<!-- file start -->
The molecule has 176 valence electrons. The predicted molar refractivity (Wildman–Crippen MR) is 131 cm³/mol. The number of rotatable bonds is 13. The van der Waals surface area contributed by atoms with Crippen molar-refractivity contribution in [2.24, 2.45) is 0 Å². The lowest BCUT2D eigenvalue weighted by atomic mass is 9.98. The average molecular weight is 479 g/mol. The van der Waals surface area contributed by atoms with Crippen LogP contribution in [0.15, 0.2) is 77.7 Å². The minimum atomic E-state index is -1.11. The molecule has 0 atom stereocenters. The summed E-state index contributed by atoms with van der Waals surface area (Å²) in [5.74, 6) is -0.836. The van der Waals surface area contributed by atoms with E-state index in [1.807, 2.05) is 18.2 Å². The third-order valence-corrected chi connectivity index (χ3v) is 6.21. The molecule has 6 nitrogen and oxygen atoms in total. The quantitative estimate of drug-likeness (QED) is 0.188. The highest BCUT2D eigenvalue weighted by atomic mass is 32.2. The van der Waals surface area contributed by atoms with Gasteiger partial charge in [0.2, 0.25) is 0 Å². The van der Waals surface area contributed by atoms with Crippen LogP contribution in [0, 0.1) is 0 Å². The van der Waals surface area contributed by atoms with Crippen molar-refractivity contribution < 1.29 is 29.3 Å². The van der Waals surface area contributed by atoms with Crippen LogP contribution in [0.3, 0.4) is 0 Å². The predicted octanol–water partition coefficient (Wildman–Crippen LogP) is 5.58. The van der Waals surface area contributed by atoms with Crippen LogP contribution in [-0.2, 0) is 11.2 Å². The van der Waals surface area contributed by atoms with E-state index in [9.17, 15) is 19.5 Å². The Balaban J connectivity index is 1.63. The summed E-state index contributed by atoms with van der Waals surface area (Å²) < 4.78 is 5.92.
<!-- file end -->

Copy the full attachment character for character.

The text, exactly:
The molecule has 176 valence electrons. The predicted molar refractivity (Wildman–Crippen MR) is 131 cm³/mol. The number of rotatable bonds is 13. The van der Waals surface area contributed by atoms with Crippen molar-refractivity contribution in [2.24, 2.45) is 0 Å². The lowest BCUT2D eigenvalue weighted by atomic mass is 9.98. The average molecular weight is 479 g/mol. The van der Waals surface area contributed by atoms with Crippen LogP contribution in [0.15, 0.2) is 77.7 Å². The minimum atomic E-state index is -1.11. The molecule has 0 atom stereocenters. The summed E-state index contributed by atoms with van der Waals surface area (Å²) in [5.74, 6) is -0.836. The van der Waals surface area contributed by atoms with E-state index in [1.807, 2.05) is 18.2 Å². The third-order valence-corrected chi connectivity index (χ3v) is 6.21. The molecule has 6 nitrogen and oxygen atoms in total. The quantitative estimate of drug-likeness (QED) is 0.188. The highest BCUT2D eigenvalue weighted by atomic mass is 32.2. The van der Waals surface area contributed by atoms with Gasteiger partial charge in [0.2, 0.25) is 0 Å². The van der Waals surface area contributed by atoms with Crippen LogP contribution in [0, 0.1) is 0 Å². The van der Waals surface area contributed by atoms with Crippen molar-refractivity contribution < 1.29 is 29.3 Å². The van der Waals surface area contributed by atoms with Crippen LogP contribution in [0.3, 0.4) is 0 Å². The predicted octanol–water partition coefficient (Wildman–Crippen LogP) is 5.58. The van der Waals surface area contributed by atoms with Crippen LogP contribution in [-0.2, 0) is 11.2 Å². The van der Waals surface area contributed by atoms with E-state index in [9.17, 15) is 19.5 Å². The Balaban J connectivity index is 1.63. The summed E-state index contributed by atoms with van der Waals surface area (Å²) < 4.78 is 5.92.